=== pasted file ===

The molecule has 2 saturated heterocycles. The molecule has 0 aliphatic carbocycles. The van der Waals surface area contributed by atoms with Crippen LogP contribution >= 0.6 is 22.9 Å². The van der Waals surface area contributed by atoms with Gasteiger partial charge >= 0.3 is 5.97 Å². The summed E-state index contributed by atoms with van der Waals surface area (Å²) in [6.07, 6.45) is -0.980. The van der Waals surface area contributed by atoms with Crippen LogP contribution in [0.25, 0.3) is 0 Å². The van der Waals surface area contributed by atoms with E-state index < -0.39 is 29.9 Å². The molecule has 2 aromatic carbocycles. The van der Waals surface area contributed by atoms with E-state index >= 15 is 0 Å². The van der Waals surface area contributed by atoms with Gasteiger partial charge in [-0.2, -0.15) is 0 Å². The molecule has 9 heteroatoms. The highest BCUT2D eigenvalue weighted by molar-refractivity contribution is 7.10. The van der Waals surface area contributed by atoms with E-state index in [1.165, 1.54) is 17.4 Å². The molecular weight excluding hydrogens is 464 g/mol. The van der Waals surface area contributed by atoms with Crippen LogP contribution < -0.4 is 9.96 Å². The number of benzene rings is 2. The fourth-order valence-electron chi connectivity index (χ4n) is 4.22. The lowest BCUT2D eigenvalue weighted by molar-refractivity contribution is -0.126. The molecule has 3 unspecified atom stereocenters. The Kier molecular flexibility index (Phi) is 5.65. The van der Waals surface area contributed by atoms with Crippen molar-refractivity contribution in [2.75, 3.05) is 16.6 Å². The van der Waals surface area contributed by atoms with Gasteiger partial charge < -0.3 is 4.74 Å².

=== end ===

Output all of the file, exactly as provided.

The molecule has 2 saturated heterocycles. The molecule has 0 aliphatic carbocycles. The van der Waals surface area contributed by atoms with Crippen LogP contribution >= 0.6 is 22.9 Å². The van der Waals surface area contributed by atoms with Gasteiger partial charge >= 0.3 is 5.97 Å². The summed E-state index contributed by atoms with van der Waals surface area (Å²) in [6.07, 6.45) is -0.980. The van der Waals surface area contributed by atoms with Crippen LogP contribution in [0.25, 0.3) is 0 Å². The van der Waals surface area contributed by atoms with E-state index < -0.39 is 29.9 Å². The molecule has 2 aromatic carbocycles. The van der Waals surface area contributed by atoms with E-state index >= 15 is 0 Å². The van der Waals surface area contributed by atoms with Gasteiger partial charge in [-0.2, -0.15) is 0 Å². The molecule has 9 heteroatoms. The highest BCUT2D eigenvalue weighted by molar-refractivity contribution is 7.10. The van der Waals surface area contributed by atoms with E-state index in [1.165, 1.54) is 17.4 Å². The molecular weight excluding hydrogens is 464 g/mol. The van der Waals surface area contributed by atoms with Crippen LogP contribution < -0.4 is 9.96 Å². The number of benzene rings is 2. The fourth-order valence-electron chi connectivity index (χ4n) is 4.22. The lowest BCUT2D eigenvalue weighted by molar-refractivity contribution is -0.126. The molecule has 3 unspecified atom stereocenters. The Kier molecular flexibility index (Phi) is 5.65. The van der Waals surface area contributed by atoms with Crippen molar-refractivity contribution in [2.75, 3.05) is 16.6 Å². The van der Waals surface area contributed by atoms with Gasteiger partial charge < -0.3 is 4.74 Å².